|9 forum posts|
Hi, i'm new to RC planes and i've been lurking on here for about a week trying to absorb a little knowledge to get me started in this new hobby.
Thanks for all the info kindly provided on this forum and thanks in advance for all the newbie questions i'm bound to have
I've probably gone at it slightly the wrong way around but i've found my local club via the internet but i've not been in touch with them yet but i have just ordered an AMTF(?) plane.
After browsing the forum for a IC trainer i've gone for the seagull arrising star which comes with a SC46A IC.
I've still got quite a big to do/buy list to get through but atleast i'll have my plane on monday to play with.
This is going to be a fairly slow build up though as i've probably got to spread the costs over a couple of months.
Whats the next logical thing i should buy for this build ?
|Biggles' Elder Brother - Moderator||19/10/2012 21:44:26|
15748 forum posts
welcome on board and well done for taking the plunge!
The Arising Star is a good choice of trainer. A nice, solid, well behaved model and I'm sure you'll have great fun and learn a lot with it.
What next eh? Well I'd suggest getting down to the club and a chat with the guys there before you invest in some radio gear. They wont make you pay subs just to ask a few questions! What you want to know is "is there any prefered radio system that their instructors use or within reason can you pick your own?"
The most likely answer will be either Specktrum or Futaba, or either if my club is typical!
Then you need to save up to get the radio gear - because quite soon you going to need servos and an Rx to put in the Arising Star. Most traders will do a good deal on a basic tranny, 4 servos and a receiver as a package.
Don't forget, any questions don't hesitate to post! You'll probably be able to find quite a few threads on here about various aspects of the Arising Star anyway as its a pretty popular trainer.
|Steve Hargreaves - Moderator||19/10/2012 21:48:25|
6765 forum posts
Welcome from me too Andy....enjoy the forum & your new hobby.
As BEB says fire away with the questions...there are literally centuries of experience on here & remember the only daft question is the one you don't ask....
Don't forget to try the search function too.....chances are it's been discussed before.....
726 forum posts
Welcome to the forum Andy, seems like you have made a good start. I second the advice to visit your local club soon, in fact if you have the luxury of more than one club in your area then I should visit them all and see which you prefer.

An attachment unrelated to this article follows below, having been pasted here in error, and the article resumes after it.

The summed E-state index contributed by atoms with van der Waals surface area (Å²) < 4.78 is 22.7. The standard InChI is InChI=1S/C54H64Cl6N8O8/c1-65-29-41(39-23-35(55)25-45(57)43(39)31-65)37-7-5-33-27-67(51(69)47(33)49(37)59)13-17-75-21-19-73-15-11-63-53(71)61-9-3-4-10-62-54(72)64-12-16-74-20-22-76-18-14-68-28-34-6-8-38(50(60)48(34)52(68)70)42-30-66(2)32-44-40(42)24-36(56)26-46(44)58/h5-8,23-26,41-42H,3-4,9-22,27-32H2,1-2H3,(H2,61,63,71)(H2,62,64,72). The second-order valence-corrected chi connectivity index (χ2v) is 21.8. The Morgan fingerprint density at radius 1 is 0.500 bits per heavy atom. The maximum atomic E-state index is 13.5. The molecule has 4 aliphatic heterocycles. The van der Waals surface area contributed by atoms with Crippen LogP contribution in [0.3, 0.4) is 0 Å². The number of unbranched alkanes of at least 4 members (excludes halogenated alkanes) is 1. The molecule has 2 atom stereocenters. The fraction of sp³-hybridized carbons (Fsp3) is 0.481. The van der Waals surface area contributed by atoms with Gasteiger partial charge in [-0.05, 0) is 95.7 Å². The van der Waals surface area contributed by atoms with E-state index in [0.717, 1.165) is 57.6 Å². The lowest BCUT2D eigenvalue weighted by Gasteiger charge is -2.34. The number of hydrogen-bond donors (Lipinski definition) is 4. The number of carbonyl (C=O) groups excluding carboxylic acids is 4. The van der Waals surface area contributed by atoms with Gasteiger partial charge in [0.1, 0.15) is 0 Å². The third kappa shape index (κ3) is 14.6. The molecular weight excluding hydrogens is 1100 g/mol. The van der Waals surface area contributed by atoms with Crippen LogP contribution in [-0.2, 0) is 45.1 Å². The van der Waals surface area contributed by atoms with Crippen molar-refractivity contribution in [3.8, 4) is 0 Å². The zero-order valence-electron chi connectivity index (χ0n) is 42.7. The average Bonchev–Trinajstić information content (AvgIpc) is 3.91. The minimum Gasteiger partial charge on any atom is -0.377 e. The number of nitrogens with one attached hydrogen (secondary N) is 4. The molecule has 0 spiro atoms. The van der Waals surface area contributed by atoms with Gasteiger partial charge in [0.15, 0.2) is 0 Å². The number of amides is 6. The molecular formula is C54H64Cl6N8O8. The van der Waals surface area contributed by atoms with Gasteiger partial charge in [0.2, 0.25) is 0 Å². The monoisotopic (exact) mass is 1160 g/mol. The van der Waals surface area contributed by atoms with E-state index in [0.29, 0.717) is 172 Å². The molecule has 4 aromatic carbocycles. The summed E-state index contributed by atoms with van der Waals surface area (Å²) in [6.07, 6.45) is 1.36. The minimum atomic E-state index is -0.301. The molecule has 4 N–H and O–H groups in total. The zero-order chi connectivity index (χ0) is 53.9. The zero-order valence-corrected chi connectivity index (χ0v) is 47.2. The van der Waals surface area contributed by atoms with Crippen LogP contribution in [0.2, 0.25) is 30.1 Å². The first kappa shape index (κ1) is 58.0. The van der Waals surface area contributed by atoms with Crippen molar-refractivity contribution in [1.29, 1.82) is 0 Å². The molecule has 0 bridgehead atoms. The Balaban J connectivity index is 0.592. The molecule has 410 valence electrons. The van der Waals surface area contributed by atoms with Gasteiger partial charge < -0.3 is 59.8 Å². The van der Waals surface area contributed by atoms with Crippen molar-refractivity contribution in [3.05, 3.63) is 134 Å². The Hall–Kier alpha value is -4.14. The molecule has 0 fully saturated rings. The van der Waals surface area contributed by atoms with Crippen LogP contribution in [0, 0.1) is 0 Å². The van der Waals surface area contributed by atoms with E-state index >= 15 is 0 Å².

Most clubs have their own trainer aircraft so you may be able to get a little stick time in whilst you are sorting your kit out.
|9 forum posts|
Thanks for the warm welcome chaps.
I'll get in touch with the club to let them know i'd like to attend their next weekly meet, best give them a little warning i'm coming rather than just turning up i guess ?
Just trying to figure how many chanel RX/TX i need to get so i can buget for it. I know i need 4 chanels for my trainer and it's best to buy more chanels to future proof your self for more advanced/subsequent planes but more chanels ratchets up the price a lot !
Would six be ok ?
Make of RX/TX TBC depending on what's used at the club of course.
Do you pay the clubs subs which gets you your BMFA membership or do you buy them separetely ?
I bought my model from kings lynn model shop online so i'll see if they can do me a RX/TX/servo deal.
|Prop Nut||20/10/2012 08:50:26|
336 forum posts
BEB's club is not necessarily typical, so don't be easily led down the path of just two choices of radio system. Kings Lynn Models are a great retailer, with lots of choice of radio. If you want and can afford something better, look at JR Macgregor - but don't buy anything until you've had a chance to hold it in your hands to get a feel for balance and comfort. Some clubs, with a strong training ethic, will provide both trainer and Tx/buddy box to start, albeit at a hire charge to you. After, you can choose whatever radio grabs you. Six channels is a good choice for a 'club' flyer but, again, if you can afford it, go for more.
It is probably better-mannered to make contact with a club committee member so that they can welcome you properly to your first meeting, but most clubs are very informal and will hopefully welcome you warmly whatever way you turn up.
If your club is BMFA-affiliated, they will deal with all the admin for you; you don't need to join the BMFA separately - although you may if you wish (in which case they will take only club membership subs from you). As most clubs renew membership from 1st January, you may want to hold off joining until December.
|Peter Miller||20/10/2012 08:54:13|
11771 forum posts
Hi and well done on your approach to the hobby.
Yes, see the club to find out their favourite radio make, because if you go with the most popular radio you will have more chance of getting training on a buddy box for dual control.